Last year in September, an interesting article caught my eye... "Atheism as mental deviance"
.... I thought to myself "That has got to
be a deliberately shallow attempt to anger many readers into clicking on the article." Responding as the authors most likely intended, but not for
the reason they engendered... I clicked.
Clicking led me to reading; and thus to sharing my perceptions with with my friends so I create a thread here on ATS
Interesting - but problematic statistics: Autism and Atheism
... (note I took the
liberty of at least attempting to make that title less inflammatory.)
As could be expected, the matter was met "reflexively" ... many, perhaps most, members participating were angered by the inferences they drew from the
study I cited.
Once we had dispensed with the vetting of whether I was attempting to "promote" the idea, as opposed to sharing it, some very insightful comments
followed. However, as conversation do, it strayed toward a direction that was more about how atheism is a conscious rational choice... not a matter
of hard-wired 'defects' of the human brain. It should also not need elaboration that a great deal of defensiveness was evoked..,
I return to you with a different article; one perhaps better structured but ostensibly equally suspect...
Autism study strengthens idea that we read
Please understand, I do not go "looking" for these articles, but I cannot help but be amused by the consistently 'creative' way they are entitled....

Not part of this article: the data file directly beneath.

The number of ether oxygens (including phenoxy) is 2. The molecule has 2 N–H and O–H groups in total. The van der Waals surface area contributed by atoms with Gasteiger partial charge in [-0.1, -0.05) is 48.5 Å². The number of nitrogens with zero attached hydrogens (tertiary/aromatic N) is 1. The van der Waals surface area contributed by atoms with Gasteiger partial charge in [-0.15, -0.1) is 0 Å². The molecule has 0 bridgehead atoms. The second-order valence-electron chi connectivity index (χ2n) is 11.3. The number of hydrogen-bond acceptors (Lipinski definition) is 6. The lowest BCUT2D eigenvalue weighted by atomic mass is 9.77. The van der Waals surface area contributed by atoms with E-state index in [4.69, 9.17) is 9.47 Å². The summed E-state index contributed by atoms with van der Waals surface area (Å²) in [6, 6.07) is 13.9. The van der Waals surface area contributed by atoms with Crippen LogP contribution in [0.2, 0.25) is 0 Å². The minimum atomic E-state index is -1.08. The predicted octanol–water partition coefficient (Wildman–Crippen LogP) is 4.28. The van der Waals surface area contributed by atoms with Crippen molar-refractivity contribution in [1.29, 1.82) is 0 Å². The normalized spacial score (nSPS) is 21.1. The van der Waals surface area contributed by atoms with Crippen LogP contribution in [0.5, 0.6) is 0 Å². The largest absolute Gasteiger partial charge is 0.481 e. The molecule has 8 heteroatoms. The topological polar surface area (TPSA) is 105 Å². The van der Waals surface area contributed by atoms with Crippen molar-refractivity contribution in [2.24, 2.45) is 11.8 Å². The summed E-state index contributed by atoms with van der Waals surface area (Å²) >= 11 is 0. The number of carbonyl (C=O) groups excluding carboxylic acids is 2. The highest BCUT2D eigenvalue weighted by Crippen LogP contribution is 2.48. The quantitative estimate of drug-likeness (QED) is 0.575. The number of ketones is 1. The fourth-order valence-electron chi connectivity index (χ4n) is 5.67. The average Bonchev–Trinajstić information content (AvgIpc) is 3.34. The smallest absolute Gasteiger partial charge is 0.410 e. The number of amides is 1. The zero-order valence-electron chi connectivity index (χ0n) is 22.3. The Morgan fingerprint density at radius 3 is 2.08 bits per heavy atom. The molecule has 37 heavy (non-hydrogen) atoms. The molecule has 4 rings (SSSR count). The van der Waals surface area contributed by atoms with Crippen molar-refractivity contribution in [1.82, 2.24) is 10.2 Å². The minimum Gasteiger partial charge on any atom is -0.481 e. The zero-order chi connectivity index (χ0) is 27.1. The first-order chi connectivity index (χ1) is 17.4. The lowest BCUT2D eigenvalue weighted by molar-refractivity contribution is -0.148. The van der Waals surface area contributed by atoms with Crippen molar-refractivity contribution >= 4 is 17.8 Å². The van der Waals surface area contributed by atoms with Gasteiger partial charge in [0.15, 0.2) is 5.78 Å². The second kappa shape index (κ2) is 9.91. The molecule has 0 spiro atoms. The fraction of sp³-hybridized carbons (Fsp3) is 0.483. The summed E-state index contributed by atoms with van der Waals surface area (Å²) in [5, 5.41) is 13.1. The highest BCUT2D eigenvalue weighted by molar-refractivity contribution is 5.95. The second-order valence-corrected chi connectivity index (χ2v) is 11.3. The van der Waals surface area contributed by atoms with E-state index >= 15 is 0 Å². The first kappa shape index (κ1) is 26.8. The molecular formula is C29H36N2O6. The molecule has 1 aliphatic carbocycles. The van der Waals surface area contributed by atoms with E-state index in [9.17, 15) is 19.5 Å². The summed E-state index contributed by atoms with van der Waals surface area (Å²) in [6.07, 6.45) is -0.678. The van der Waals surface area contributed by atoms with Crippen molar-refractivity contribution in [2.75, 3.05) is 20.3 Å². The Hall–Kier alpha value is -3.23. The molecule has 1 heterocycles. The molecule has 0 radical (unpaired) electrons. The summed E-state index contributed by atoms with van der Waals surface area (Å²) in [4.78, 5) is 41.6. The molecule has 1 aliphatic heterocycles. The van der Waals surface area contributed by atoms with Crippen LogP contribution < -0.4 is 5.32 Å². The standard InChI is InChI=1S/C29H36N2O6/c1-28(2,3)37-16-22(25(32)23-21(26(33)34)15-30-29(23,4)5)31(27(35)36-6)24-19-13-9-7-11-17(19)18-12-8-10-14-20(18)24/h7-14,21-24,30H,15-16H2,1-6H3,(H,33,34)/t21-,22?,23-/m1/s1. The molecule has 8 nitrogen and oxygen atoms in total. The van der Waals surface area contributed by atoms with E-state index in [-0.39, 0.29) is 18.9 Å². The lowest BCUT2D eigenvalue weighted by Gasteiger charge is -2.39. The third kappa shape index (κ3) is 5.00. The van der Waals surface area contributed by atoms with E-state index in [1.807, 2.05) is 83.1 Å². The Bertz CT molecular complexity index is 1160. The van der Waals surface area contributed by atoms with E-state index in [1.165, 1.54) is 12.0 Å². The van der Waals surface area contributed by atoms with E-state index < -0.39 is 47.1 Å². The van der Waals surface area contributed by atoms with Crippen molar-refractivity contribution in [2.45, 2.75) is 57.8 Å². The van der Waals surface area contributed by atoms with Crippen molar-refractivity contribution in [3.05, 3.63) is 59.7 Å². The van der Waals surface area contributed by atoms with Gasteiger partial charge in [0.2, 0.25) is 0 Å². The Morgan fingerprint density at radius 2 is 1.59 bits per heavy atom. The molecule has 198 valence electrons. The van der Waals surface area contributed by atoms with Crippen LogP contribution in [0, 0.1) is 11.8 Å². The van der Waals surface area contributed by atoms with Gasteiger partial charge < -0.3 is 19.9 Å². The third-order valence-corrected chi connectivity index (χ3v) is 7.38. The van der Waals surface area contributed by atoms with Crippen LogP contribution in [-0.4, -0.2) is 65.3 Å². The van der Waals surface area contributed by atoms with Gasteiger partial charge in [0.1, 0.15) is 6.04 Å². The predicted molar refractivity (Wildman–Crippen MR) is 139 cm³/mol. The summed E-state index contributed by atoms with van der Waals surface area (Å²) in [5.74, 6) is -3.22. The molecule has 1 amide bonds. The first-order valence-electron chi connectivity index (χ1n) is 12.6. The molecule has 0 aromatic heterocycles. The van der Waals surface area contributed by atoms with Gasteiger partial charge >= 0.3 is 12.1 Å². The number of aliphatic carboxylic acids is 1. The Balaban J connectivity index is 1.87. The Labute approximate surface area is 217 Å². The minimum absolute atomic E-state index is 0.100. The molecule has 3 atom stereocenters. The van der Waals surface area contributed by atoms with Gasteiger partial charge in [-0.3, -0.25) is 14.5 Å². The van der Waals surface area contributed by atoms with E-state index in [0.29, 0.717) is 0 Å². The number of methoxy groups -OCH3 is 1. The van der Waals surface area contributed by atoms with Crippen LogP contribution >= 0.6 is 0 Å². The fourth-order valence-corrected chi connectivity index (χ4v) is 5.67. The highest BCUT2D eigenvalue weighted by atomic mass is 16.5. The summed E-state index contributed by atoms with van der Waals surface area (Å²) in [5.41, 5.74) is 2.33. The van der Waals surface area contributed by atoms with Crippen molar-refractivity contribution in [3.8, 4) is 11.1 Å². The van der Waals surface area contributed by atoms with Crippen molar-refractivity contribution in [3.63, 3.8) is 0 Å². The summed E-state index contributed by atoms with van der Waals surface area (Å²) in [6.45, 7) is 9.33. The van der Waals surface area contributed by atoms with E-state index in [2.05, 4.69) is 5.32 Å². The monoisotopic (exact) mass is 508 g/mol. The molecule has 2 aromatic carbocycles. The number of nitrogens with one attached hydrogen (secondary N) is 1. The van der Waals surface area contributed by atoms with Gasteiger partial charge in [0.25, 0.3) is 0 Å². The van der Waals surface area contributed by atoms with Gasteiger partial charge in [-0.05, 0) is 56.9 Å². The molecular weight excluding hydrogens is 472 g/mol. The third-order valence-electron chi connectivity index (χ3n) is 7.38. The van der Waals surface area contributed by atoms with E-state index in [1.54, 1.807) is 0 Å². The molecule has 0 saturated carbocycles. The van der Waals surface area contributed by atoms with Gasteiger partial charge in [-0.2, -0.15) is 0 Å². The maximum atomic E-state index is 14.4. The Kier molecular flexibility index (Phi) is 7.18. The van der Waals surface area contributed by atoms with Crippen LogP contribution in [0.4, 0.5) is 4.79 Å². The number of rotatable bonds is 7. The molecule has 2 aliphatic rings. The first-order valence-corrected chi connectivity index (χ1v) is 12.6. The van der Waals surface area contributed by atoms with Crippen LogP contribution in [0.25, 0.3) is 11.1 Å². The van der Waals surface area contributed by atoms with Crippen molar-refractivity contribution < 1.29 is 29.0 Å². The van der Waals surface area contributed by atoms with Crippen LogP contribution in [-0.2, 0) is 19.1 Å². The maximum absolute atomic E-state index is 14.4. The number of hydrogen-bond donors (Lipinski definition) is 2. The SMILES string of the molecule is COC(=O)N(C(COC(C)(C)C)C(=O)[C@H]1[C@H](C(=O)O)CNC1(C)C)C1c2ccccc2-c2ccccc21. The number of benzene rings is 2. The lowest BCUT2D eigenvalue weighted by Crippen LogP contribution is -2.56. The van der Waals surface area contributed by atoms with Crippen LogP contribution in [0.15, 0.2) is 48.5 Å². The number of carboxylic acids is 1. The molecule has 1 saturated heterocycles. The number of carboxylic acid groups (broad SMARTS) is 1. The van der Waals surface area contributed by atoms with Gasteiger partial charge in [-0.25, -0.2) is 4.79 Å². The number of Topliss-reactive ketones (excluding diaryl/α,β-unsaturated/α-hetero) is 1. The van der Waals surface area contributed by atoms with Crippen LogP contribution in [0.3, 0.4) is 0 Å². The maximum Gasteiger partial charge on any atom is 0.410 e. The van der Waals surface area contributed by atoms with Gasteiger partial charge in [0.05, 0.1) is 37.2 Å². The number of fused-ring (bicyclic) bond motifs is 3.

this title has a particularly redeeming metaphorical application; but on it's face it nevertheless risks completely misdirecting a would be reader....
I can't help but wonder why this is consistently so?
From the article:
People with autism appear less likely to believe in God – a discovery that has strengthened theories that religious belief relies on being able
to imagine what God is thinking, a capacity known as "mentalising".
One of the hallmarks of autism is an impaired ability to infer and respond to what other people are thinking, so the investigators wondered whether
this would affect their likelihood of believing in God.
In a study of adolescents questioned on their beliefs, those with autism were almost 90 per cent less likely than non-autistic peers to express a
strong belief in God.
The theory goes that if you are not capable of empathizing, understanding social context, and projecting or sensing emotional conditions in others, or
as a response to your actions (as those suffering from Autism seem to be) you are less capable of harboring "strong faith" in your personality.
It seems a vaguely 'wanting' theory.. and my own limitations may be responsible for my difficulties fully understanding it. However, "mentalising" may
be a suitable concept for rationalizing how worship takes place in the brain. Subjectively projecting oneself as an 'object' to a larger
all-encompassing intellect must require some exercise to that effect.
Perhaps our members who revel in atheism will find this entry less offensive... after all it is brought to us, in this instance, by researchers who
have apparently greater affinity for not characterizing the similarities of atheism and autism as a disease.... even though that seems to infer the
converse may be true... that faith is an act of self-delusion and perhaps an offshoot of a narcissistic ideal.
This discussion may be better served now. Since it appears of late that many evangelical theists and atheists are on vacation engaging in the
political sport "cheer-leading."
I can only hope that my comments will not engender more angst my way...
edit on 31-5-2012 by Maxmars because: (no reason
edit on 31-5-2012 by Maxmars because: (no reason given)